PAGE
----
67. Oregon White Oak

(Quercus Garryana)

Other Common Names: Garry Oak, Oregon Oak

Family: Fagaceae

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Against Benson Hall's south-facing concrete patio, by the bicycle rack, is an Oregon White Oak. This is the only oak species native  to Washington. The example before you is somewhat inferior specimen, not the norm. It is called Garry Oak in British Columbia, after Nicholas Garry (1781-1856), Secretary and later Deputy Governor of the Hudson Bay Co.


Among oaks it has especially stout twigs bearing large, hairy buds, with deep dark green leaves, rounded in their lobes unlike Red Oak or Shumard Red Oak, and rather large acorns in shallow cups. This species grows slower and is more prone to galls and leaf scorching than many other oaks. The rugged, broad branching habit of aged trees is inspiring, but though the wood is strong, it does break, and native people knew not to camp underneath these trees. The wood is difficult to season without warping, so it has no commercial value. However it has been used experimentally in Oregon for creating casks for aging wine.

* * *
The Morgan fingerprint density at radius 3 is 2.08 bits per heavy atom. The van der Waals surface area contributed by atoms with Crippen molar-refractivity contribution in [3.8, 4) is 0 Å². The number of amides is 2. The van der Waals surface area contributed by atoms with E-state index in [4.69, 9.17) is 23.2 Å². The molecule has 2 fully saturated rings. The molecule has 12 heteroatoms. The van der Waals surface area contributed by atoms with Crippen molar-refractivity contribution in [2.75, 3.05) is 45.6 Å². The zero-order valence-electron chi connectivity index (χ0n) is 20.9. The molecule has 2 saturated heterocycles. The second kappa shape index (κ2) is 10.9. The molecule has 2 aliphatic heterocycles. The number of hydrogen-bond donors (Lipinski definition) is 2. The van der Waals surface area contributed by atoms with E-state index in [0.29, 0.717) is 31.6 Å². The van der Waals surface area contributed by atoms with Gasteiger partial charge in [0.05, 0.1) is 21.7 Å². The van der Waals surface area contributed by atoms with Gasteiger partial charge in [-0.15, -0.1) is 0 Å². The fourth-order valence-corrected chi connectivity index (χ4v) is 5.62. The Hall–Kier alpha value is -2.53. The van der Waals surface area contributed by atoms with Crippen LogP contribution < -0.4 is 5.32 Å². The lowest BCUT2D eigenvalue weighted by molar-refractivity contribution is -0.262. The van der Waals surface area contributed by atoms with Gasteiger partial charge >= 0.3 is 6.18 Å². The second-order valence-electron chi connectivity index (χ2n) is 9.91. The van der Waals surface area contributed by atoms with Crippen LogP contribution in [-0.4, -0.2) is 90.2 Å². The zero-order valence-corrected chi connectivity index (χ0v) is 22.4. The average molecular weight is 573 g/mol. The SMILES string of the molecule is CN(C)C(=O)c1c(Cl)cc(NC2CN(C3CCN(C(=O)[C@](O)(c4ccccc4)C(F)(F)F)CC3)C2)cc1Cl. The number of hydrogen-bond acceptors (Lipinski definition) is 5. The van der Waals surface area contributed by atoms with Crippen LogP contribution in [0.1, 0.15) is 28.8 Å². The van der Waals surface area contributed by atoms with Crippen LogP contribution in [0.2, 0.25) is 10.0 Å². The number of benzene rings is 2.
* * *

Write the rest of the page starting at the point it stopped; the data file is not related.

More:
[Leaves and acorns of Oregon White Oak]

[Oregon White Oak Trunk]

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